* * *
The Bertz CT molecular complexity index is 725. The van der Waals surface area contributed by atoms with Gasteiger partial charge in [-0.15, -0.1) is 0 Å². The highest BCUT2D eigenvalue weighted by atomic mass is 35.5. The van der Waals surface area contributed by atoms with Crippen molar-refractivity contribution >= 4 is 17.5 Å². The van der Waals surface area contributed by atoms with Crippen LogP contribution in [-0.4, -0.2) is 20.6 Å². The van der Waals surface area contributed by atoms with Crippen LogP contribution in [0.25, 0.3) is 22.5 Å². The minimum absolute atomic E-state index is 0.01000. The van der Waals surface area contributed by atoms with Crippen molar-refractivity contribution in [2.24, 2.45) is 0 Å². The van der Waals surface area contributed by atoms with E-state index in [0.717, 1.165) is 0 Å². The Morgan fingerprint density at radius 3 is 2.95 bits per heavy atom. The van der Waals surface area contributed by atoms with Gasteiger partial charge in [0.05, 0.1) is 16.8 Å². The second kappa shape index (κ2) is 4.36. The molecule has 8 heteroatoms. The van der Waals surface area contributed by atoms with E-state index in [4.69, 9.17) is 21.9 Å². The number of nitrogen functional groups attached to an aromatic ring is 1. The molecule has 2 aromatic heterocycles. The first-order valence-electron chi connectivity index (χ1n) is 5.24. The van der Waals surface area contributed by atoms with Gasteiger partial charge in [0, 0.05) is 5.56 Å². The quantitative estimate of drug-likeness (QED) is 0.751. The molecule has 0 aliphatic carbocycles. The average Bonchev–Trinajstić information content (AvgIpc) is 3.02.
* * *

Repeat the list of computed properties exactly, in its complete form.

The Bertz CT molecular complexity index is 725. The van der Waals surface area contributed by atoms with Gasteiger partial charge in [-0.15, -0.1) is 0 Å². The highest BCUT2D eigenvalue weighted by atomic mass is 35.5. The van der Waals surface area contributed by atoms with Crippen molar-refractivity contribution >= 4 is 17.5 Å². The van der Waals surface area contributed by atoms with Crippen LogP contribution in [-0.4, -0.2) is 20.6 Å². The van der Waals surface area contributed by atoms with Crippen LogP contribution in [0.25, 0.3) is 22.5 Å². The minimum absolute atomic E-state index is 0.01000. The van der Waals surface area contributed by atoms with Crippen molar-refractivity contribution in [2.24, 2.45) is 0 Å². The van der Waals surface area contributed by atoms with E-state index in [0.717, 1.165) is 0 Å². The Morgan fingerprint density at radius 3 is 2.95 bits per heavy atom. The van der Waals surface area contributed by atoms with Gasteiger partial charge in [0.05, 0.1) is 16.8 Å². The second kappa shape index (κ2) is 4.36. The molecule has 8 heteroatoms. The van der Waals surface area contributed by atoms with E-state index in [4.69, 9.17) is 21.9 Å². The number of nitrogen functional groups attached to an aromatic ring is 1. The molecule has 2 aromatic heterocycles. The first-order valence-electron chi connectivity index (χ1n) is 5.24. The van der Waals surface area contributed by atoms with Gasteiger partial charge in [0, 0.05) is 5.56 Å². The quantitative estimate of drug-likeness (QED) is 0.751. The molecule has 0 aliphatic carbocycles. The average Bonchev–Trinajstić information content (AvgIpc) is 3.02.